Jessica Lipnack moderated a panel of Jeffrey Stamps (NetAge), Carole Boudinet (Volvo IT) and Sujatha Bodapati (ProdexNet) to discuss examples of enterprise 2.0 in action. We spent a few minutes having everyone in the audience introducing everyone in the audience. (It was a very diverse crowd.)
The first case study was Shell Oil. They started a “networked community” project in 1997, driven by a key executive as he advanced the corporate hierarchy. At that time they were consolidating their global operations. They started with virtual teams organizing around communities of practice and virtual working projects. They developed team rooms inside their knowledge management system.
The next case study was Volvo IT. They wanted to implement collaboration in the company and used mail, messenger, NetMeeting and audio conferences in a TeamPlace collaboration site. Their ten keys to collaboration:
- Be organized
- plan ahead
- show respect
- be clear
- seek confirmation
- dare to ask
- give response
- seek understanding
- address problems
- resolve conflicts
They included a guide on how to run a virtual team. They supported the deployment using virtual trainings by a world-wide internal network of ambassadors and consultants. There were not just IT people in this network.
Next up is ProdexNet, a technology development company. The collaboration tools have allowed them to offshore most of their research and development. The tools are put in place to pull together the US operations, India operations and the customer. They need to overcome cultural differences and time zone differences as well as the classic collaboration needs of why, what, how and when.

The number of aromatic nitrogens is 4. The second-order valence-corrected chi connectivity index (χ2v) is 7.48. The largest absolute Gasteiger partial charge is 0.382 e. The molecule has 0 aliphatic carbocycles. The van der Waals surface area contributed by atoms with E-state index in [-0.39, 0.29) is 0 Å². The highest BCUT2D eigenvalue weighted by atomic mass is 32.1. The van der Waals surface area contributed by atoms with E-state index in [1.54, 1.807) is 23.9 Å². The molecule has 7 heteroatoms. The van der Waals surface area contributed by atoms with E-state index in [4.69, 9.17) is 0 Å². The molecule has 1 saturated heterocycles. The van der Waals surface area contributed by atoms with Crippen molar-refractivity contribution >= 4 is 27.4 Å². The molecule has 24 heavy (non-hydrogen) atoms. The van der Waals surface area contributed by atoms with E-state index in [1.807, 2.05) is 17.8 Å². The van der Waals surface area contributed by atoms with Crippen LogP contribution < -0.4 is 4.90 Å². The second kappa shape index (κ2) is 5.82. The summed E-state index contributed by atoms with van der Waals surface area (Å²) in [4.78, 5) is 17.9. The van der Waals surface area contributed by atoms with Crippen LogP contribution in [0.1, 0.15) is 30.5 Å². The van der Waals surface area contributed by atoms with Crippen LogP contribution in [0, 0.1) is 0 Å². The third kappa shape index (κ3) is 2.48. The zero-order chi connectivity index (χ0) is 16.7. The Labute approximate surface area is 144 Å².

They use email when they want an audit trail and customer interaction. They use message boards for individuals projects and technical details, use online chat for quick clarifications in the real time and use web conferencing and desktop sharing.
They changed some of their processes. They now have regularly scheduled meetings. They made the teams smaller. Big teams are broken into smaller groups (They like 5-7). Phone conversations are used for informal conversations and increase the personal touch. Since the have geographical dispersed teams, they allow flexible work times. They broke their rigid communication hierarchy so that upper management can talk directly with engineers and product managers.
Her tips for successful collaboration:
- Willingness to take time to communicate
- Willingness to be flexible to work hours that allow time overlap
- Willingness to travel for face-to-face
- Willingness to use the right tools at the right time
They do post-mortems on projects to extract information and synthesize it for re-use. [It sounds like the project sites are not findable or leveragable outside the team until the project is done or dead.]
Last case study is for an unnamed global financial services company. They married best practices in sociology with an enterprise wiki. HR lead the project, not IT. They found a 34% increase in collaboration based on pre– and post- surveys. The best practices in sociology was to make sure that the right tools were used for collaboration. For example, what you should and should not do with a group conference call (No status reports on conference calls).